It is certain, that there is no middle in nature, between judging by fixed and steady rules, and judging according to discretion, which is another word for fancy, avarice, resentment, or ambition, when supported by power, or freed from fear. And I have said in my former letter, that as there can be no convenience but has an inconvenience attending it, so both these methods of judging are liable to objections. There is a constant war between the legislature and the pleader; and no law was ever enacted with so much circumspection, but flaws were found out afterwards in it, and it did not answer all the purposes intended by the law-makers; nor can any positive law be framed with so much contrivance, but artful men will slip out of it, and particularly in relation to libels. There are so many equivoques in language, so many sneers in expression, which naturally carry one meaning, and yet may intend another, that it is impossible by any fixed and stated rules to determine the intention, and punish all who deserve to be punished. But to get rid of this inconvenience at the expence of giving any man, or number of men, a discretionary power to judge another’s intentions to be criminal, when his words do not plainly denote them to be so, is subverting all liberty, and subjecting all men to the caprices, to the arbitrary and wild will, of those in power. A text in scripture cannot be quoted, without being said to reflect on those who break it; nor the ten commandments read, without abusing all princes and great men, who often act against the mall.


  • I must therefore beg leave to think, that it is a strange assertion, which, as I have heard, has been advanced by lawyers in Westminster-Hall; viz. That it is an absurdity to affirm, that a judge and jury are the only people in England who are not to understand an author’s meaning; which, I think, may be true in many instances, when they act judicially, and the words which he uses, candidly construed, do not import that meaning. Tiberius put many Senators to death, for looking melancholy or dissatisfied, or enviously at his power; and Nero many others, for not laughing at his play, or laughing in the wrong place, or sneering instead of laughing; and very probably both judged right in their intentions; but sure no body will think amongst us, that such examples ought to be copied. A man, by not pulling off his hat, or not low enough, by a turn upon his heel, by a frowning countenance, or an over-pleasant one, may induce his spectators to believe that he intends a disrespect to one to whom it is criminal to own it; yet it would be a strange act of power to punish him for this unobservance. So words may be certainly chosen with such art, or want of it, that they may naturally carry a compliment, and perhaps may mean it; and yet other people, by knowing that the person intended does not deserve one, may think him abused And if this way of judging may be indulged in Westminster-Hall, the Lord have mercy upon poets, and the writers of dedications, and of the epitaphs too upon great men. Surely it is of less consequence to mankind, that a witty author should now and then escape unpunished, than that all men should hold their tongues, or not learn to write, or cease writing.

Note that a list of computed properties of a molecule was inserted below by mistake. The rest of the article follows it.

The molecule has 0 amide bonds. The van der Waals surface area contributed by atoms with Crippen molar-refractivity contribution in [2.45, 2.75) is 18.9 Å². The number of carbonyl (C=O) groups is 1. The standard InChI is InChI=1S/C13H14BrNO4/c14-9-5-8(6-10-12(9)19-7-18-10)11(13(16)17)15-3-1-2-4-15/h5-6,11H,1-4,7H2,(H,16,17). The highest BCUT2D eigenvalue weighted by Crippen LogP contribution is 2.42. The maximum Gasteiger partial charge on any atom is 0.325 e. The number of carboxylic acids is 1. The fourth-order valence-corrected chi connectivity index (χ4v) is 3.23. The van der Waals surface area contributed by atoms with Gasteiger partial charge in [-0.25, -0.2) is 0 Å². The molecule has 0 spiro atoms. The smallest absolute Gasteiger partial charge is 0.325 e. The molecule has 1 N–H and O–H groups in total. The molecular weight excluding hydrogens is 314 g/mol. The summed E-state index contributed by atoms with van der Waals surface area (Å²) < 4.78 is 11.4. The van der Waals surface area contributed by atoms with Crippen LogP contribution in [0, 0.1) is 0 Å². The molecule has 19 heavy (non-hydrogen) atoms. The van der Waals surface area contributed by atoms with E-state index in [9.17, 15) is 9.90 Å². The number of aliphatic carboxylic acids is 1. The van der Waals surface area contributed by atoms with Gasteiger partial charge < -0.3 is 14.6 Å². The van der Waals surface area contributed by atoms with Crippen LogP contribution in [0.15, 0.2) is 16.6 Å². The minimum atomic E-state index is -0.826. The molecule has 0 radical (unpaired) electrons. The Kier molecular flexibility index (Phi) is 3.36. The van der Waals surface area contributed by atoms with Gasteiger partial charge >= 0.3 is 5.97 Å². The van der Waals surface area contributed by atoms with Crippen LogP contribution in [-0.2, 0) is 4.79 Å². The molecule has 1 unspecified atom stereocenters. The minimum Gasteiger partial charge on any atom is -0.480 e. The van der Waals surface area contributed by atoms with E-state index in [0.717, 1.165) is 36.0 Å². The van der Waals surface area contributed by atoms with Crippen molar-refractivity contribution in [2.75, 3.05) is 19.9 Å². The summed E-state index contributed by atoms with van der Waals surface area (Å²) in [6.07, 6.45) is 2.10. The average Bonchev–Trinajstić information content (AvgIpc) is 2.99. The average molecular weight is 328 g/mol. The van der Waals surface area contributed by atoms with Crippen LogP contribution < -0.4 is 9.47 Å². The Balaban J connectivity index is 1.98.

I do agree, when the natural and genuine meaning and purport of words and expressions in libelous writings carry a criminal intention, that the writer ought not to escape punishment by subterfuge or evasion, or by a sly interpretation hid in a corner, and intended only for a court of justice, nor by annexing new names to known things, or by using circumlocutions instead of single sounds and expressions; for words are only arbitrary signs of ideas; and if any man will coin new words to old ideas, or annex new ideas to old words, and let this meaning be fully understood, without doubt he is answerable for it. But when words used in their true and proper sense, and understood in their literal and natural meaning, import nothing that is criminal; then to strain their genuine signification to make them intend sedition (which possibly the author might intend too) is such a stretch of discretionary power, as must subvert all the principles of free government, and overturn every species of liberty. I own, that with such a power, some men may escape censure who deserve censure, but with it no man can be safe; and it is certain, that few men or states willbe aggrieved by this indulgence, but such as deserve much worse usage.